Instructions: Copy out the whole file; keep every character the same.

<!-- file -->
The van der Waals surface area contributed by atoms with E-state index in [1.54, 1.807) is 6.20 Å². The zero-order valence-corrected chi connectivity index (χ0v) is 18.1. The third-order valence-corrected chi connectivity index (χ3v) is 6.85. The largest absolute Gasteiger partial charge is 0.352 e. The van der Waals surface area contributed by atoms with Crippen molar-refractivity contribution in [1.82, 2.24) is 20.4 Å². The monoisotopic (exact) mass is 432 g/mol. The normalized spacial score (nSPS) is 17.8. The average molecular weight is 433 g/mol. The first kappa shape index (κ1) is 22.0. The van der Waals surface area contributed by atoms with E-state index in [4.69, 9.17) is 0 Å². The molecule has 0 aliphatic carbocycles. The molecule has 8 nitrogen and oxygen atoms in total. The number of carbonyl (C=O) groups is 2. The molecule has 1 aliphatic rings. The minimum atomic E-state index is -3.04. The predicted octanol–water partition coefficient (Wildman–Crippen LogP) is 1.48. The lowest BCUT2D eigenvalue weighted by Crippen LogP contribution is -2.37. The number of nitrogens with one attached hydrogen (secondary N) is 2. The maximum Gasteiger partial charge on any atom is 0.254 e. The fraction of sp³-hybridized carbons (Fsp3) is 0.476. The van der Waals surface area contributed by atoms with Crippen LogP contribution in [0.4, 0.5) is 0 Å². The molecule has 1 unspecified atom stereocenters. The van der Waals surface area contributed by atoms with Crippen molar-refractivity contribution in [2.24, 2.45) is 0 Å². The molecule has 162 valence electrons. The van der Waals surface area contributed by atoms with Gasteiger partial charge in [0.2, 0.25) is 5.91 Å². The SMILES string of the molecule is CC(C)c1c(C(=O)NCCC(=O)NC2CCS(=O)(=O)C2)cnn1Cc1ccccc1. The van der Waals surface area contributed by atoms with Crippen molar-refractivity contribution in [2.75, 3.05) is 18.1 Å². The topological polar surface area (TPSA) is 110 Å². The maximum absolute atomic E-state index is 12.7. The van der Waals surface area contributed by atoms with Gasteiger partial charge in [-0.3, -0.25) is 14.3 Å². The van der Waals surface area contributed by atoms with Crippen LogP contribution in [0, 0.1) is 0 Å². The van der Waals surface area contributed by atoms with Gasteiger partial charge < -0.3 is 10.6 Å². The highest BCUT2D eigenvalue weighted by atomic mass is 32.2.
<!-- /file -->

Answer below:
The van der Waals surface area contributed by atoms with E-state index in [1.54, 1.807) is 6.20 Å². The zero-order valence-corrected chi connectivity index (χ0v) is 18.1. The third-order valence-corrected chi connectivity index (χ3v) is 6.85. The largest absolute Gasteiger partial charge is 0.352 e. The van der Waals surface area contributed by atoms with Crippen molar-refractivity contribution in [1.82, 2.24) is 20.4 Å². The monoisotopic (exact) mass is 432 g/mol. The normalized spacial score (nSPS) is 17.8. The average molecular weight is 433 g/mol. The first kappa shape index (κ1) is 22.0. The van der Waals surface area contributed by atoms with E-state index in [4.69, 9.17) is 0 Å². The molecule has 0 aliphatic carbocycles. The molecule has 8 nitrogen and oxygen atoms in total. The number of carbonyl (C=O) groups is 2. The molecule has 1 aliphatic rings. The minimum atomic E-state index is -3.04. The predicted octanol–water partition coefficient (Wildman–Crippen LogP) is 1.48. The lowest BCUT2D eigenvalue weighted by Crippen LogP contribution is -2.37. The number of nitrogens with one attached hydrogen (secondary N) is 2. The maximum Gasteiger partial charge on any atom is 0.254 e. The fraction of sp³-hybridized carbons (Fsp3) is 0.476. The van der Waals surface area contributed by atoms with Crippen LogP contribution in [0.4, 0.5) is 0 Å². The molecule has 1 unspecified atom stereocenters. The van der Waals surface area contributed by atoms with Crippen molar-refractivity contribution in [2.24, 2.45) is 0 Å². The molecule has 162 valence electrons. The van der Waals surface area contributed by atoms with Gasteiger partial charge in [0.2, 0.25) is 5.91 Å². The SMILES string of the molecule is CC(C)c1c(C(=O)NCCC(=O)NC2CCS(=O)(=O)C2)cnn1Cc1ccccc1. The van der Waals surface area contributed by atoms with Crippen molar-refractivity contribution in [2.75, 3.05) is 18.1 Å². The topological polar surface area (TPSA) is 110 Å². The maximum absolute atomic E-state index is 12.7. The van der Waals surface area contributed by atoms with Gasteiger partial charge in [-0.3, -0.25) is 14.3 Å². The van der Waals surface area contributed by atoms with Crippen LogP contribution in [0, 0.1) is 0 Å². The van der Waals surface area contributed by atoms with Gasteiger partial charge < -0.3 is 10.6 Å². The highest BCUT2D eigenvalue weighted by atomic mass is 32.2.